カウンター

Unique Sanctuary with the Highest Number of Chimpanzees and Bonobos in Japan

Kumamoto Sanctuary (KS) is the first and only sanctuary for chimpanzees and bonobos in Japan. It is located approximately 800km southwest of Kyoto University’s main campus. The KS staff are passionately committed to enhancing the physical and psychological well-being of the chimpanzees and bonobos housed at the Sanctuary. The facility, chimpanzees, and other properties of Kumamoto Sanctuary were transferred from a private company to Kyoto University on August 1st, 2011. KS is now officially part of the Wildlife Research Center (WRC) at Kyoto University, WRC being the sister institute of the Primate Research Institute of Kyoto University (KUPRI). In Japan, no chimpanzees whatsoever are used in laboratory research. All of the chimpanzees formerly involved in biomedical research have now been retired and are housed comfortably at Kumamoto Sanctuary. The last three chimpanzees that still remained in another biomedical research were transferred to KS on May 15th 2012. Six bonobos are now housed at KS, having arrived in two groups in December, 2013; and May, 2014 respectively. As of April 2016 there are, in total, 58 chimpanzees and 6 bonobos living at KS. KS is not open to the public for health and safety reasons.

2016 Kumamoto Earthquakes

Updated on August 10, 2016 at 12:00am JST.

On the nights of April 14 and 16, Kumamoto Sanctuary (KS) was hit by several strong earthquakes. The magnitude 7.3 earthquake (the main quake) occurred approximately 35 km northeast of KS at 01:25 JST, April 16. Fortunately, the KS facility sustained only minor damage. We extend our sincere condolences to all those more deeply affected by this event.
Photo 1
The chimpanzees and bonobos of KS uttered repeated high-pitched barks in response to the series of aftershocks those nights. During the following day, they were less active than usual and napped frequently in their outdoor enclosures, most likely because they had been too anxious to sleep well at night. Some chimps and bonobo individuals appeared extremely cautious about entering their indoor enclosures; some lost their appetite entirely.

Photo 1: Chimps all taking a nap
Three weeks have now passed since the main quake occurred. Even though the aftershocks continue, the KS chimpanzees and bonobos are returning, little by little, to their daily life of play, laughter and even small fights between friends. We look forward, with hope, to a day that will resound with the laughter of chimps and bonobos, when things will return to normal for every other living creature, including humans.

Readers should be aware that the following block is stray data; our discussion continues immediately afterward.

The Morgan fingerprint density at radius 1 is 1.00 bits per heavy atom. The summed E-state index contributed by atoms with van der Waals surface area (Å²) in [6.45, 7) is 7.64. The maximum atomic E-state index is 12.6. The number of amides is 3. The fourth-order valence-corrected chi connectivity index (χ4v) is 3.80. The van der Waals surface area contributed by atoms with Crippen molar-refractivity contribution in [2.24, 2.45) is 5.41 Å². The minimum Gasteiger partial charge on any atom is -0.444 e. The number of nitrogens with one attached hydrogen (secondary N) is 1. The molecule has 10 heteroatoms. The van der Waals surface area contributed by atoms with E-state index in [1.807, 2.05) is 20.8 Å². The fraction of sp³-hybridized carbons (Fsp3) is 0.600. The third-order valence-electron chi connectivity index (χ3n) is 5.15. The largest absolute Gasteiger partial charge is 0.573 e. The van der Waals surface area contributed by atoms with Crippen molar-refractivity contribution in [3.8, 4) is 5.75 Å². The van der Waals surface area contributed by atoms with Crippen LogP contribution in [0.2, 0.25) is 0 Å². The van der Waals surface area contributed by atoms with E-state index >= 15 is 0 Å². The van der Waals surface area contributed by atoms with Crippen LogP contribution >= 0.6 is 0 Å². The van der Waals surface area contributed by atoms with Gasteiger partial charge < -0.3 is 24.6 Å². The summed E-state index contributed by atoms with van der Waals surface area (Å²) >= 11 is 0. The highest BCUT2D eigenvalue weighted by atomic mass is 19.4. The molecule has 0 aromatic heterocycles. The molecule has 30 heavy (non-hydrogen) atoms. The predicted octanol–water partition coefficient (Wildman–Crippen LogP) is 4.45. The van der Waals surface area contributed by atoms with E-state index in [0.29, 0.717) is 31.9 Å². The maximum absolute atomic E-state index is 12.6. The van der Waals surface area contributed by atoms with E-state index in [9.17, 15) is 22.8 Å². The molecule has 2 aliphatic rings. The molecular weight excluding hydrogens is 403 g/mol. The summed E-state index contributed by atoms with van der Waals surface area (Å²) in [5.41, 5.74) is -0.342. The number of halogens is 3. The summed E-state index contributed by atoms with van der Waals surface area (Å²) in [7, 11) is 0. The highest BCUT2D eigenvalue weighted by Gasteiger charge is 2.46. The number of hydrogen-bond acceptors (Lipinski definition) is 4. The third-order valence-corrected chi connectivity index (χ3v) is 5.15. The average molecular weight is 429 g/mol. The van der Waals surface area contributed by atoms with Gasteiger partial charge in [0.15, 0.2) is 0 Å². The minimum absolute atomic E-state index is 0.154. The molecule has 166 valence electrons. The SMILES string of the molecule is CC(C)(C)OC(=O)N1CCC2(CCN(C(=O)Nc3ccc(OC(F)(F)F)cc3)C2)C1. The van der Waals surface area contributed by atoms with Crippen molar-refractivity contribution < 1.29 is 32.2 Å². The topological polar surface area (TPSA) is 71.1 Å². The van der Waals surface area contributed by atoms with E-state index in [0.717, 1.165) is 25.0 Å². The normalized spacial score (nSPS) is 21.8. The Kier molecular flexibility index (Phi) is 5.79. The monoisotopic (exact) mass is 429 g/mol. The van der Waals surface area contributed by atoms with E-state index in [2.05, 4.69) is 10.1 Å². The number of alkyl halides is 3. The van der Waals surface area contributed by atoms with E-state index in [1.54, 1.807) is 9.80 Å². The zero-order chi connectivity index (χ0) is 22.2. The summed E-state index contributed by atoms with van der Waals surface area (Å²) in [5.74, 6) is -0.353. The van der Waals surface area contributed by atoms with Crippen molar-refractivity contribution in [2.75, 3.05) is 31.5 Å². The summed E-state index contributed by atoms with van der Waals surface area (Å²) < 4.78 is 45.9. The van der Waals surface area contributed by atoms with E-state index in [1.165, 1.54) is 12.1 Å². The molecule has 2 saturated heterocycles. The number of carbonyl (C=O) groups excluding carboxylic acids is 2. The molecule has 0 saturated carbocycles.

Photo 2 (Taken on April 30, 2016)

2016 Kumamoto Earthquakes Factsheet

Record of Magnitude 5+ Earthquakes

Date and Time Hypocenter Magnitude
14 April 2016 21:26 JST (12:26 UTC) Kumamoto Chiho of Kumamoto Prefecture 6.5
14 April 2016 22:07 JST (13:07 UTC) Kumamoto Chiho of Kumamoto Prefecture 5.8
15 April 2016 00:03 JST (14 April 2016 15:03 UTC) Kumamoto Chiho of Kumamoto Prefecture 6.4
16 April 2016 01:25 JST (15 April 2016 16:25 UTC) Kumamoto Chiho of Kumamoto Prefecture 7.3
16 April 2016 01:45 JST (15 April 2016 16:45 UTC) Kumamoto Chiho of Kumamoto Prefecture 5.9
16 April 2016 03:55 JST (15 April 2016 18:55 UTC) Aso Chiho of Kumamoto Prefecture 5.8
16 April 2016 09:48 JST (00:48 UTC) Kumamoto Chiho of Kumamoto Prefecture 5.4

Figure: Temporal distribution of the 2016 Kumamoto Earthquake (Click to Zoom)

Useful References & Websites

1. The 2016 Kumamoto Earthquake Portal http://www.jma.go.jp/jma/en/2016_Kumamoto_Earthquake/2016_Kumamoto_Earthquake.html
  Portal website managed by the Japan Meteorological Agency (JMA), a Japanese governmental agency.

2. Information on the seismic intensity at each location http://www.jma.go.jp/en/quake/quake_local_index.html
  This web page displays detailed information about each earthquake, recorded by the Japan Meteorological Agency.

2. Japan National Tourism Organization http://www.jnto.go.jp/eq/kumamoto.html
  The Japan National Tourism Organization offers safety tips and information and updates on the availability of transport routes as and when they are restored.


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© 2011-2016 Kumamoto Sanctuary, WRC, Kyoto University, Japan